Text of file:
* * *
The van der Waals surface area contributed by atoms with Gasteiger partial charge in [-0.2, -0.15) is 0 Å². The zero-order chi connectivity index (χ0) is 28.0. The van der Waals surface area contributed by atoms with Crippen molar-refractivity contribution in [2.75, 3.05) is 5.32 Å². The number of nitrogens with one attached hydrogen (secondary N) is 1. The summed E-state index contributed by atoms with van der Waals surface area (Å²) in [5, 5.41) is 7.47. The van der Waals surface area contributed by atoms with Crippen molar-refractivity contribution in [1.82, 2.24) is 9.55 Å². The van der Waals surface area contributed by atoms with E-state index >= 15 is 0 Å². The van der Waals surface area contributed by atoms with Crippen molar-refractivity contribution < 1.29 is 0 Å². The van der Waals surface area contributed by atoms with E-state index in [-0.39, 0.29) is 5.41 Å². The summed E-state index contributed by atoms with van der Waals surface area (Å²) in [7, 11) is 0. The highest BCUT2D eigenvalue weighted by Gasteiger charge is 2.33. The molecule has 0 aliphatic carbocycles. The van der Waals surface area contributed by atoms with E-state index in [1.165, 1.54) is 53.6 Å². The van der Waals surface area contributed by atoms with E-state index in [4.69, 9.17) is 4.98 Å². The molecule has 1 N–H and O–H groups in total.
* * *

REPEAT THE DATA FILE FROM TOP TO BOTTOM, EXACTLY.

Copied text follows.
The van der Waals surface area contributed by atoms with Gasteiger partial charge in [-0.2, -0.15) is 0 Å². The zero-order chi connectivity index (χ0) is 28.0. The van der Waals surface area contributed by atoms with Crippen molar-refractivity contribution in [2.75, 3.05) is 5.32 Å². The number of nitrogens with one attached hydrogen (secondary N) is 1. The summed E-state index contributed by atoms with van der Waals surface area (Å²) in [5, 5.41) is 7.47. The van der Waals surface area contributed by atoms with Crippen molar-refractivity contribution in [1.82, 2.24) is 9.55 Å². The van der Waals surface area contributed by atoms with E-state index >= 15 is 0 Å². The van der Waals surface area contributed by atoms with Crippen molar-refractivity contribution < 1.29 is 0 Å². The van der Waals surface area contributed by atoms with E-state index in [-0.39, 0.29) is 5.41 Å². The summed E-state index contributed by atoms with van der Waals surface area (Å²) in [7, 11) is 0. The highest BCUT2D eigenvalue weighted by Gasteiger charge is 2.33. The molecule has 0 aliphatic carbocycles. The van der Waals surface area contributed by atoms with E-state index in [1.165, 1.54) is 53.6 Å². The van der Waals surface area contributed by atoms with E-state index in [4.69, 9.17) is 4.98 Å². The molecule has 1 N–H and O–H groups in total.